For as long as I can remember, in fact even before I had ever laid eyes on it in real life, the Miles River and its tributaries have been a mystical, romantic part of my world. When I was in 9th grade in Wilmington, NC, I wrote my final thesis on James Michener’s Chesapeake. From his home in Martingham, he created a romantic world full of characters that were larger than life, but in truth the main protagonist was the Chesapeake Bay itself. The Turlocks and the Pfaums, the Steeds and the Caters- all of the people in the novel are rooted in the culture of the bay itself.
As the summer winds down, there is never a more magical time than to be on the mighty Miles. You can float on it, fish it, sail it, and motor on it – it really doesn’t matter. The great river and the bay itself are pathways to hundreds of nooks and coves full of impossibly beautiful scenery, flora and fauna of all kinds, all wrapping you in a mesmerizing, quiet beauty that has is relatively unchanged from centuries ago.
Typically, the tourists are all gone by now, and my husband and I will take our trusty vintage Mako out into the blue, sometimes to go the Miles River Yacht Club, sometimes to just have a look-see through the St. Michaels Harbor to see who’s in town, or sometimes throw a line in or two. To catch fish or not is really not important. As we wait, we eat some fried chicken and an apple or two, maybe pop a beer or a diet coke and just enjoy the breezy tranquility.
At first, we were treated to a fantastical display of bait fish, seemingly millions of them swirling in the waters near Tilghman Point (which isn’t in Tilghman by the way). Early in the afternoon, they were peacefully swimming around. But then the mood changes! Later, as it neared sunset, boiling pools about the size of bowling balls would spurt up in the air, followed by seagulls diving into to have their evening meal. What is this?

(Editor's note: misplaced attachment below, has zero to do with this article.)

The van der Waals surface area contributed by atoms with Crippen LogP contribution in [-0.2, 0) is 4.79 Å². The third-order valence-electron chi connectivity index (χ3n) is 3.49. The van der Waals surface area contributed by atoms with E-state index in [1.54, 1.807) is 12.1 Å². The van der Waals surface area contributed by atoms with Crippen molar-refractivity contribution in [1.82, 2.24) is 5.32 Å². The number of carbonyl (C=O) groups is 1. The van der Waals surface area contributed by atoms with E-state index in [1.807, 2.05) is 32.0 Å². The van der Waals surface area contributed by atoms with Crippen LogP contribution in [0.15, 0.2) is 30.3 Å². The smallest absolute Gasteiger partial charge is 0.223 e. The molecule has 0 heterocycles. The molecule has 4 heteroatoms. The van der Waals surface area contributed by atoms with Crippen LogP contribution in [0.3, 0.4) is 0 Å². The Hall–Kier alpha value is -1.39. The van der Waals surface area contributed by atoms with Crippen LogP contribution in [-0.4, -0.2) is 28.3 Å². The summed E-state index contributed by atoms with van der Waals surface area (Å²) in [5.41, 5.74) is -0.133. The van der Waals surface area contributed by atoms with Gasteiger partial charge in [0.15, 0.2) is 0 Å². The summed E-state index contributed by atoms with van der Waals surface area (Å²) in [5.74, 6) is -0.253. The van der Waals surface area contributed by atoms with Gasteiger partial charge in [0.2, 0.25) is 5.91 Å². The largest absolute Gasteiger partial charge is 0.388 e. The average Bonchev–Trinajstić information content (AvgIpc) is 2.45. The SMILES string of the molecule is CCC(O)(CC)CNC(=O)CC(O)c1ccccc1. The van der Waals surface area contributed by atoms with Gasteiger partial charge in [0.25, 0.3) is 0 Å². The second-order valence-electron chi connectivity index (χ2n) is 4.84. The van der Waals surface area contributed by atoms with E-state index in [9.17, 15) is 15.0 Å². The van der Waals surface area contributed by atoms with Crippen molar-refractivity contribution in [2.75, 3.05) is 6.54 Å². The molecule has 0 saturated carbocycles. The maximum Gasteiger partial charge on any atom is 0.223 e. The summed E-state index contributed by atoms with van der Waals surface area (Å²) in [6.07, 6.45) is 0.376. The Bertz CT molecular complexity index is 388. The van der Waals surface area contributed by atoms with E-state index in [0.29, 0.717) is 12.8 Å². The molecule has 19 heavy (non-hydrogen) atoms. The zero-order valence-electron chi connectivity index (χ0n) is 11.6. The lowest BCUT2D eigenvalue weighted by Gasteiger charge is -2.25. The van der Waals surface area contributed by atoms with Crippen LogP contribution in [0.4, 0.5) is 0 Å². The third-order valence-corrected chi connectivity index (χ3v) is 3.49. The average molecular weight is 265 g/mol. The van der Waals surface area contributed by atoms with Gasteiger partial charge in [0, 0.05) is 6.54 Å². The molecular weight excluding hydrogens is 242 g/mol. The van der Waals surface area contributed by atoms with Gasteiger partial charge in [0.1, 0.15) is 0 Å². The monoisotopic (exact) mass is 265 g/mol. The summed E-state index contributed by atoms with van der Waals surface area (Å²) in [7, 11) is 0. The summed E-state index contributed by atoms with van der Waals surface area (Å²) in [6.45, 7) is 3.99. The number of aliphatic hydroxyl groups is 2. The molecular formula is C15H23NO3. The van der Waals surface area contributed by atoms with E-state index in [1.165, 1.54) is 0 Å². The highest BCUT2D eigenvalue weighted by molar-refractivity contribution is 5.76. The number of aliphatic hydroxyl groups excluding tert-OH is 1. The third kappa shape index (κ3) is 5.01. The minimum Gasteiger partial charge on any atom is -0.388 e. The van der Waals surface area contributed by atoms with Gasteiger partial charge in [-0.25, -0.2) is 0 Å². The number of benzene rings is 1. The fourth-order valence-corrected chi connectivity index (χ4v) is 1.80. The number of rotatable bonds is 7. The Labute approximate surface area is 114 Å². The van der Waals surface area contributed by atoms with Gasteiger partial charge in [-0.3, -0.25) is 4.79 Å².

As the sun sets and the tips of trees become golden, and then dark as the red fills the spaces between them, the prize-winning rockfish, or striped bass, start feeding. As they do the bait fish try to scatter, and the birds have a hearty dinner on the leavings. This is when you might throw your line in to catch a “keeper.” Or not. There are no rules as long as you turn off the radio, settle in, and immerse yourself in the glory of a late summer evening in one of the most beautiful places on earth.
Deena Kilmon is an artist and writer based in Easton, Maryland. She serves as Director of Strategic Initiatives Easton Economic Development Corporation. Deena is a 2021 Leadership Maryland alumna and a graduate of The University of North Carolina – Chapel Hill.